Do You Dare To Deviate From the Herd Mentality?

No one will ask me the question, do you dare to deviate because I’m the one known for going against the tide.  Being left-handed has its challenges in a society where most people follow the crowd. Sometimes I interpret things entirely differently whereby ridicule quickly follows.  On the other hand, the stories of my past prove that being different often comes with benefits.  Moreover, the differentiators help our brand to stand out and can increase influence for doing business.

Upon recalling one story, I burst into laughter.  The episode at a corporate team meeting and the aftermath put management on defense. It was at a time when we were tasked with selling the technology of new high-end printers.  The machines were gigantic. They reminded me of the computer equipment of the day requiring separate rooms of their own.  Air conditioning for the units was needed to keep everything operating as necessary.  I wondered if the same would hold for the printers.

Management tasked each team member with providing the name of one viable prospective client. Accordingly, if we were to secure the sale, a sizeable bonus would be ours.  The criteria included that the prospective company would have:

  1. The budget
  2. The interest
  3. And the room to house the equipment

Most of the team members had difficulty with naming a prospect.  Fortunately, I was in communication with an excellent candidate. I provided the name of the company and arranged for an introductory meeting with our engineer. 

Everything was in perfect order, and the sale in my mind was sound.  As the meeting took place, I awaited the go-ahead signal.  The engineer was highly competent.  However, our thinking was 180 degrees apart.  He delivered unexpected bad news to the sales manager.

In front of the entire team, the sales manager reprimanded me for wasting precious hours of the engineer and the company.  My client was not a credible prospect for the new equipment.  Their room was far too small, and I should have known better.  I was forewarned never to do anything similar again, or I’d lose my job.

My thought was, okay, here we go again! 

I calmly replied that the client first and foremost likes and trusts me.  Furthermore, they already have some of our equipment that performs well, and they are interested in our latest.  I then went as far as to imply a line from the movie Field of Dreams, ‘build it and they will come.’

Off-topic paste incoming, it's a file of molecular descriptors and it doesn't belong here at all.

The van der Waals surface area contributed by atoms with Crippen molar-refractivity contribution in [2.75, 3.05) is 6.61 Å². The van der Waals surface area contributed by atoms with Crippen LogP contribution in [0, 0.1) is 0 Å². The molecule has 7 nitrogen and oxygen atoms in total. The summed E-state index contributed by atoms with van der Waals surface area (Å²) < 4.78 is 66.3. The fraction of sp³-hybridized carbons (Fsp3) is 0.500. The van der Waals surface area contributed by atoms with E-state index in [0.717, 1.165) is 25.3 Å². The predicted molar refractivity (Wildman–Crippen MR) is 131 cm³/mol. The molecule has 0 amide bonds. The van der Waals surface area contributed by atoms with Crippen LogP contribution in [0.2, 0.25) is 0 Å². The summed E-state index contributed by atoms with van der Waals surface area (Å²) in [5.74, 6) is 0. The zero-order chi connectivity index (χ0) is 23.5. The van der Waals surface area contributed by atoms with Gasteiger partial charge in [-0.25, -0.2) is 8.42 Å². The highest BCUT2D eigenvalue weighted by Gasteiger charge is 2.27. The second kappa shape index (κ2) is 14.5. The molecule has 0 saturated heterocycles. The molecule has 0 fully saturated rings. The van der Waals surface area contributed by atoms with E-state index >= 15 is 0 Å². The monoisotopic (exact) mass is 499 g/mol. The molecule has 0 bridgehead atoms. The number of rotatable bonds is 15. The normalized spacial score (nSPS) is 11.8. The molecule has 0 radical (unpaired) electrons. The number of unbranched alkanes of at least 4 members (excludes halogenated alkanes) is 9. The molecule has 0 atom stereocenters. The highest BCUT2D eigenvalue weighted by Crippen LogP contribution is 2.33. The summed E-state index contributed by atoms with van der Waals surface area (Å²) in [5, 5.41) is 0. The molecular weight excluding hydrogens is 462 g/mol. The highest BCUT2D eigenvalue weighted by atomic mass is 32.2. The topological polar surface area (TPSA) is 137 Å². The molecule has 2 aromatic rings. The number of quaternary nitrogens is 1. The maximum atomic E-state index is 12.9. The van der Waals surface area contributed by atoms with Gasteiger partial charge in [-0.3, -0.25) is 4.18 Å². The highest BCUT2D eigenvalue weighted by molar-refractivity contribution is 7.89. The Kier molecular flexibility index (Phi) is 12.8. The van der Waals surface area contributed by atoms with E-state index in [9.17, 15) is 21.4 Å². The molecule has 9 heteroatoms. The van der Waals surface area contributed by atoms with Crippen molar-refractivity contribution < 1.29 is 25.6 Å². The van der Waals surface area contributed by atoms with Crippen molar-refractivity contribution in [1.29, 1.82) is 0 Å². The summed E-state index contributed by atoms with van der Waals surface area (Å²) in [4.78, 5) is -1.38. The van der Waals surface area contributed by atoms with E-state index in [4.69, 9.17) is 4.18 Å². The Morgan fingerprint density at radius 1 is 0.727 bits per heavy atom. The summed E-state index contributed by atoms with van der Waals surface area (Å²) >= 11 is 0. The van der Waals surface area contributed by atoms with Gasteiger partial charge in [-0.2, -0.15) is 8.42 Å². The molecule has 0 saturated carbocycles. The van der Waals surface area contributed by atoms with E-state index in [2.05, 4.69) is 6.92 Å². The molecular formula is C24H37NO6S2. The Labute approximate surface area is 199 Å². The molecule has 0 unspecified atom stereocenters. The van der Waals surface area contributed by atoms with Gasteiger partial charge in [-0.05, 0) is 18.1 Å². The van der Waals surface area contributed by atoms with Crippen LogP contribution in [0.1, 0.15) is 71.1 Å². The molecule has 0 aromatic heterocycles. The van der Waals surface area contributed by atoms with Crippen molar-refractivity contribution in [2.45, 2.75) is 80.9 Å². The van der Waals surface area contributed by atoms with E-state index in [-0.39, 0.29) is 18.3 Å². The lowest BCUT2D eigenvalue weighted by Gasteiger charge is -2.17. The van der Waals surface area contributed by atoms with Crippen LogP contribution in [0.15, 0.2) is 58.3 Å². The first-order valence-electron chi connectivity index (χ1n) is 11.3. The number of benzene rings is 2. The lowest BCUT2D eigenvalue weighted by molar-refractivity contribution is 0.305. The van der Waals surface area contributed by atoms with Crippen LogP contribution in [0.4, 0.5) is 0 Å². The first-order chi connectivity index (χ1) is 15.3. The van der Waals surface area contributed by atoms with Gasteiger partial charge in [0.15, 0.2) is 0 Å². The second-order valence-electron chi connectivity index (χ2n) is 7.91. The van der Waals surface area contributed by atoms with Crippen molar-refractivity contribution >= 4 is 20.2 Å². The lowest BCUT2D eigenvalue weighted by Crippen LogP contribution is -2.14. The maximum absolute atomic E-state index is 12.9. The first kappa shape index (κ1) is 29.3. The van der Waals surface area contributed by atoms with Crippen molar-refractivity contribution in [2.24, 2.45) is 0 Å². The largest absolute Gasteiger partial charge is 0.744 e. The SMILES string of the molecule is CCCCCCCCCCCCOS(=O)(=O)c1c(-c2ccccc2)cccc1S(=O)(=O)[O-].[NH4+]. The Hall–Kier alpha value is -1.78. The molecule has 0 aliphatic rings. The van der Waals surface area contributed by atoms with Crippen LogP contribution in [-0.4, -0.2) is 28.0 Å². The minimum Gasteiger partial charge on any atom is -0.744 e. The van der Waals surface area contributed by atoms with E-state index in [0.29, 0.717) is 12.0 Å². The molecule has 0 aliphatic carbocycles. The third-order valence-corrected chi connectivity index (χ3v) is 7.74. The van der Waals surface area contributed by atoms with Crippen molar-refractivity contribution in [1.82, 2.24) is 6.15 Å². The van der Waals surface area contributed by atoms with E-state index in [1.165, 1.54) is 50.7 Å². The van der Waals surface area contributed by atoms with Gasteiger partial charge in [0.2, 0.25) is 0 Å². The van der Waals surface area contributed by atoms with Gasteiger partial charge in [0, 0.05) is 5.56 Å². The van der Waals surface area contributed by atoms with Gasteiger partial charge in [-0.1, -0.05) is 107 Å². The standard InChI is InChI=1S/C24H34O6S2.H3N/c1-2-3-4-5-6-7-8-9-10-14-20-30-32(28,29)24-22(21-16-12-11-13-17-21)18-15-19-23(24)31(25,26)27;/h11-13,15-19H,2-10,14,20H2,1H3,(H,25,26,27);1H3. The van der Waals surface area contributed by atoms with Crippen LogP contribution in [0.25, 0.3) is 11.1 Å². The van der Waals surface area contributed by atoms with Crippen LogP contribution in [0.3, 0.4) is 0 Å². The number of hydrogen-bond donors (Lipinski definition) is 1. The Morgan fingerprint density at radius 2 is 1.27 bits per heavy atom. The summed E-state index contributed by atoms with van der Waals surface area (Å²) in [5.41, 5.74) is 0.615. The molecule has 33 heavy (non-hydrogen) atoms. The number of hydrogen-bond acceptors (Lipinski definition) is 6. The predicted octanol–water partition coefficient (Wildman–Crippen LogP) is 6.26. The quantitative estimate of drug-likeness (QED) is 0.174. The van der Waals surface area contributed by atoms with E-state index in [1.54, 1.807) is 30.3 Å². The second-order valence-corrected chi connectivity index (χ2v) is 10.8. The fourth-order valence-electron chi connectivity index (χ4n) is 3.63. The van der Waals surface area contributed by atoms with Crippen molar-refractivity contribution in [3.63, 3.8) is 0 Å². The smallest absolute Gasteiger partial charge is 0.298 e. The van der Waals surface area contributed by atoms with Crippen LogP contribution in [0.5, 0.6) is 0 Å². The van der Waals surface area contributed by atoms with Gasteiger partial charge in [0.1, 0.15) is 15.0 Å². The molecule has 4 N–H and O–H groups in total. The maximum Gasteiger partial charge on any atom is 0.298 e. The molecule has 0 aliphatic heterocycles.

I said that the client and I had built a good relationship, and they trust me.  Accordingly, I have faith that upon learning the space requirements, they will adjust their walls.  The sales manager looked at me as if I had lost my mind.  In disbelief, he said, ‘so you want me to send the engineer back out again to a company where no possibility for business exists?’

My response included a smile as I enthusiastically said, Yes, I do!

The manager was caught in a difficult situation.  A certified engineer told him there was no possibility given the footprint of the machinery.  Only a few of us had a prospective client on the list.  He needed to close the sale for every single company appearing on the list. Reluctantly, he told the engineer to return to the premises. He was visibly anxious about my dare to deviate.

To everyone’s astonishment (except mine), the client wanted to do further business with us.  They did adjust the walls to enlarge the space as predicted.  I was one of the first reps to finalize the sale of new equipment.  A nice bonus was mine, plus the manager and engineer earned theirs.  Most of all, I was proud of my taking the dare to deviate!

Do You Dare To Deviate?

Speaking up and remaining steadfast on an idea frightens most people in the corporate setting. How do you rate yourself on promoting your novel idea?

Think back to times when you may have had different ideas and approaches for business.  No doubt, scorn, and laughter came your way.  But more importantly, how do you handle these uncomfortable moments?  Do you have any regret about not speaking up over an incident?

The best way to move past uncomfortable situations is to have a flexible plan in place.  Not everything works out to expectations. However, if you are of the mindset that what you intend will work out, it is best to see it through to the end. Otherwise, should you allow others to dictate when it’s time to stop, you will never know if you missed an opportunity.

When you consider the idea of ‘dare to deviate,’ weigh out the pros and cons.  Be comfortable with some ridicule if it doesn’t work.  At the same time, decide if the benefit outweighs the possibility of scorn directed at you.  The gamble on a dare to deviate is more treacherous in the corporate environment than being an entrepreneur.

There are lessons to learn from ideas that do not work out as we hope:

  • A failure can direct you to a better path.
  • New ideas are forthcoming.
  • You become comfortable with calculated risk contributing to quicker advancement.

Ultimately, there is little satisfaction in participating in the herd mentality.  On occasion, we dare to deviate, hoping something new will work out; there is tremendous satisfaction when it does.  Using common sense and practical guidelines will help you transform the usual into something special.

Sales Tips: Dare To Deviate

  1. Believe in yourself
  2. Take an occasional calculated risk
  3. Assess all possibilities
  4. Weight the pros and cons of moving forward
  5. Before moving forward, know that the benefit will outweigh a poor outcome
  6. Ask yourself how you will feel if you do nothing
  7. Examine the possibilities from all angles
  8. Ask for help as needed
  9. Follow-up with every step to increase odds for success
  10. Celebrate Success!

Related: Are You Ready To Increase Influence?